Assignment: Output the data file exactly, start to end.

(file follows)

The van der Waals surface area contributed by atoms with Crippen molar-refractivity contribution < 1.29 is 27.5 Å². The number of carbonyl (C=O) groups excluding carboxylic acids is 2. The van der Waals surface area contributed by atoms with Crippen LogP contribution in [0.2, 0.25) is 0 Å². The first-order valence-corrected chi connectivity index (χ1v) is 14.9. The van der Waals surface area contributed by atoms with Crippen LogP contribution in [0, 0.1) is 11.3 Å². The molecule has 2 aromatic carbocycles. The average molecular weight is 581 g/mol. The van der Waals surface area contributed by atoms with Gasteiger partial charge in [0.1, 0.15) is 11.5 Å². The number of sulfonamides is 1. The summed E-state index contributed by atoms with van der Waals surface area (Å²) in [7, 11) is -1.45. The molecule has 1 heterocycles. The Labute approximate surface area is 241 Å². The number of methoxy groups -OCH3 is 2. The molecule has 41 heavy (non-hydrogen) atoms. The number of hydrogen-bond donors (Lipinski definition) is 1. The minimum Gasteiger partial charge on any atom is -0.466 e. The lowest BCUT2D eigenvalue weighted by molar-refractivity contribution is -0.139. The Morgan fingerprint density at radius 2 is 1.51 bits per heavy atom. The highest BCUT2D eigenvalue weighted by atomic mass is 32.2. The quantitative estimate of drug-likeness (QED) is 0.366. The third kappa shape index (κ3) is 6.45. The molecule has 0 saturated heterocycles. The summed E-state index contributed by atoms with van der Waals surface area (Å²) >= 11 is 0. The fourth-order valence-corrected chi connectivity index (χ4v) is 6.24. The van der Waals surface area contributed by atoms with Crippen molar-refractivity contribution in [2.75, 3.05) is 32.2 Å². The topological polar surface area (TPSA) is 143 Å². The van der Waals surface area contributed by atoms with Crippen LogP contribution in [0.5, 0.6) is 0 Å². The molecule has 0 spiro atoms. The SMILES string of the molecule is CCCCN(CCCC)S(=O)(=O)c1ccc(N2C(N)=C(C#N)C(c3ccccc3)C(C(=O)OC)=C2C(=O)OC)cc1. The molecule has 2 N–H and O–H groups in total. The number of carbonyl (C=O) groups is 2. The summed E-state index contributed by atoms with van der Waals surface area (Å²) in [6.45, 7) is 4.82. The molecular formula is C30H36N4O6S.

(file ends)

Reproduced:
The van der Waals surface area contributed by atoms with Crippen molar-refractivity contribution < 1.29 is 27.5 Å². The number of carbonyl (C=O) groups excluding carboxylic acids is 2. The van der Waals surface area contributed by atoms with Crippen LogP contribution in [0.2, 0.25) is 0 Å². The first-order valence-corrected chi connectivity index (χ1v) is 14.9. The van der Waals surface area contributed by atoms with Crippen LogP contribution in [0, 0.1) is 11.3 Å². The molecule has 2 aromatic carbocycles. The average molecular weight is 581 g/mol. The van der Waals surface area contributed by atoms with Gasteiger partial charge in [0.1, 0.15) is 11.5 Å². The number of sulfonamides is 1. The summed E-state index contributed by atoms with van der Waals surface area (Å²) in [7, 11) is -1.45. The molecule has 1 heterocycles. The Labute approximate surface area is 241 Å². The number of methoxy groups -OCH3 is 2. The molecule has 41 heavy (non-hydrogen) atoms. The number of hydrogen-bond donors (Lipinski definition) is 1. The minimum Gasteiger partial charge on any atom is -0.466 e. The lowest BCUT2D eigenvalue weighted by molar-refractivity contribution is -0.139. The Morgan fingerprint density at radius 2 is 1.51 bits per heavy atom. The highest BCUT2D eigenvalue weighted by atomic mass is 32.2. The quantitative estimate of drug-likeness (QED) is 0.366. The third kappa shape index (κ3) is 6.45. The molecule has 0 saturated heterocycles. The summed E-state index contributed by atoms with van der Waals surface area (Å²) >= 11 is 0. The fourth-order valence-corrected chi connectivity index (χ4v) is 6.24. The van der Waals surface area contributed by atoms with Crippen molar-refractivity contribution in [2.75, 3.05) is 32.2 Å². The topological polar surface area (TPSA) is 143 Å². The van der Waals surface area contributed by atoms with Crippen LogP contribution in [0.5, 0.6) is 0 Å². The molecule has 0 spiro atoms. The SMILES string of the molecule is CCCCN(CCCC)S(=O)(=O)c1ccc(N2C(N)=C(C#N)C(c3ccccc3)C(C(=O)OC)=C2C(=O)OC)cc1. The molecule has 2 N–H and O–H groups in total. The number of carbonyl (C=O) groups is 2. The summed E-state index contributed by atoms with van der Waals surface area (Å²) in [6.45, 7) is 4.82. The molecular formula is C30H36N4O6S.